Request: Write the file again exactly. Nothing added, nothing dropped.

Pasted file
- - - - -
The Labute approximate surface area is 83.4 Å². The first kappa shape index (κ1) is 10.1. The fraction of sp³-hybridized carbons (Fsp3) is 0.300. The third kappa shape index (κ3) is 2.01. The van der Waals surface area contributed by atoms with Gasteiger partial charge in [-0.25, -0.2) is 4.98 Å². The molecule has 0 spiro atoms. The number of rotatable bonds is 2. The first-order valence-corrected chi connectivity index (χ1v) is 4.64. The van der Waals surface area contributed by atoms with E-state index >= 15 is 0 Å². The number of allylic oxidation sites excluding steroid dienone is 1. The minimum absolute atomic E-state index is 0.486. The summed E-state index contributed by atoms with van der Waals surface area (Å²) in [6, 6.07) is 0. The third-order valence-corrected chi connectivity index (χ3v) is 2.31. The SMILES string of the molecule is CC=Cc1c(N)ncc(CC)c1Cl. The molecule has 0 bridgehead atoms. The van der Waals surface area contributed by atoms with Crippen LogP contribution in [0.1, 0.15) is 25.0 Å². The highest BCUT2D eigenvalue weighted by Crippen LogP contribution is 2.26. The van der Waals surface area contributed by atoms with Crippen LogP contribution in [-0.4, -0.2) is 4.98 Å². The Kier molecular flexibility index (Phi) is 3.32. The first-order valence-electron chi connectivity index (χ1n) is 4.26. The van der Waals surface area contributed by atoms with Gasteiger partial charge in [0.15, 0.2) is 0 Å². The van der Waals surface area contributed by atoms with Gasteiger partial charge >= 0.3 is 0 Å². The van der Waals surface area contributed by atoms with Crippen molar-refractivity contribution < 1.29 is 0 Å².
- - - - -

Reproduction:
The Labute approximate surface area is 83.4 Å². The first kappa shape index (κ1) is 10.1. The fraction of sp³-hybridized carbons (Fsp3) is 0.300. The third kappa shape index (κ3) is 2.01. The van der Waals surface area contributed by atoms with Gasteiger partial charge in [-0.25, -0.2) is 4.98 Å². The molecule has 0 spiro atoms. The number of rotatable bonds is 2. The first-order valence-corrected chi connectivity index (χ1v) is 4.64. The van der Waals surface area contributed by atoms with E-state index >= 15 is 0 Å². The number of allylic oxidation sites excluding steroid dienone is 1. The minimum absolute atomic E-state index is 0.486. The summed E-state index contributed by atoms with van der Waals surface area (Å²) in [6, 6.07) is 0. The third-order valence-corrected chi connectivity index (χ3v) is 2.31. The SMILES string of the molecule is CC=Cc1c(N)ncc(CC)c1Cl. The molecule has 0 bridgehead atoms. The van der Waals surface area contributed by atoms with Crippen LogP contribution in [0.1, 0.15) is 25.0 Å². The highest BCUT2D eigenvalue weighted by Crippen LogP contribution is 2.26. The van der Waals surface area contributed by atoms with Crippen LogP contribution in [-0.4, -0.2) is 4.98 Å². The Kier molecular flexibility index (Phi) is 3.32. The first-order valence-electron chi connectivity index (χ1n) is 4.26. The van der Waals surface area contributed by atoms with Gasteiger partial charge in [0.15, 0.2) is 0 Å². The van der Waals surface area contributed by atoms with Gasteiger partial charge >= 0.3 is 0 Å². The van der Waals surface area contributed by atoms with Crippen molar-refractivity contribution < 1.29 is 0 Å².